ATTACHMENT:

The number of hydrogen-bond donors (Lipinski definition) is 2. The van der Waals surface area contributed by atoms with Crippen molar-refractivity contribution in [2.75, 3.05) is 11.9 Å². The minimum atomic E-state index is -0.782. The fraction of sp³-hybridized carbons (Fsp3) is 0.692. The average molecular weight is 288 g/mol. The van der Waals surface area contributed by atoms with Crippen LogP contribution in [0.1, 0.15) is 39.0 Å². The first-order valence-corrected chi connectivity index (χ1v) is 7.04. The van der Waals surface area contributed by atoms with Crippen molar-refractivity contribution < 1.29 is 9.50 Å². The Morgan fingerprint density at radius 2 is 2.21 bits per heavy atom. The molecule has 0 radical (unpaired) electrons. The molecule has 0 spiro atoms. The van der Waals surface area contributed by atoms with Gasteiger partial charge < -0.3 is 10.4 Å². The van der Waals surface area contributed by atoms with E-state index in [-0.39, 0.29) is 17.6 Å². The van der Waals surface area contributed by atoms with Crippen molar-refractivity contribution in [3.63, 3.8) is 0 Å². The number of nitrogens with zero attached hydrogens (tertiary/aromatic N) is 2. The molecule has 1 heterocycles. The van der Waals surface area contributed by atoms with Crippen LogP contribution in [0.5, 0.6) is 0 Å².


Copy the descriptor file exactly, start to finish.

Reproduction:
The number of hydrogen-bond donors (Lipinski definition) is 2. The van der Waals surface area contributed by atoms with Crippen molar-refractivity contribution in [2.75, 3.05) is 11.9 Å². The minimum atomic E-state index is -0.782. The fraction of sp³-hybridized carbons (Fsp3) is 0.692. The average molecular weight is 288 g/mol. The van der Waals surface area contributed by atoms with Crippen LogP contribution in [0.1, 0.15) is 39.0 Å². The first-order valence-corrected chi connectivity index (χ1v) is 7.04. The van der Waals surface area contributed by atoms with Crippen molar-refractivity contribution < 1.29 is 9.50 Å². The Morgan fingerprint density at radius 2 is 2.21 bits per heavy atom. The molecule has 0 radical (unpaired) electrons. The molecule has 0 spiro atoms. The van der Waals surface area contributed by atoms with Gasteiger partial charge < -0.3 is 10.4 Å². The van der Waals surface area contributed by atoms with E-state index in [-0.39, 0.29) is 17.6 Å². The van der Waals surface area contributed by atoms with Crippen molar-refractivity contribution in [3.63, 3.8) is 0 Å². The number of nitrogens with zero attached hydrogens (tertiary/aromatic N) is 2. The molecule has 1 heterocycles. The van der Waals surface area contributed by atoms with Crippen LogP contribution in [0.5, 0.6) is 0 Å².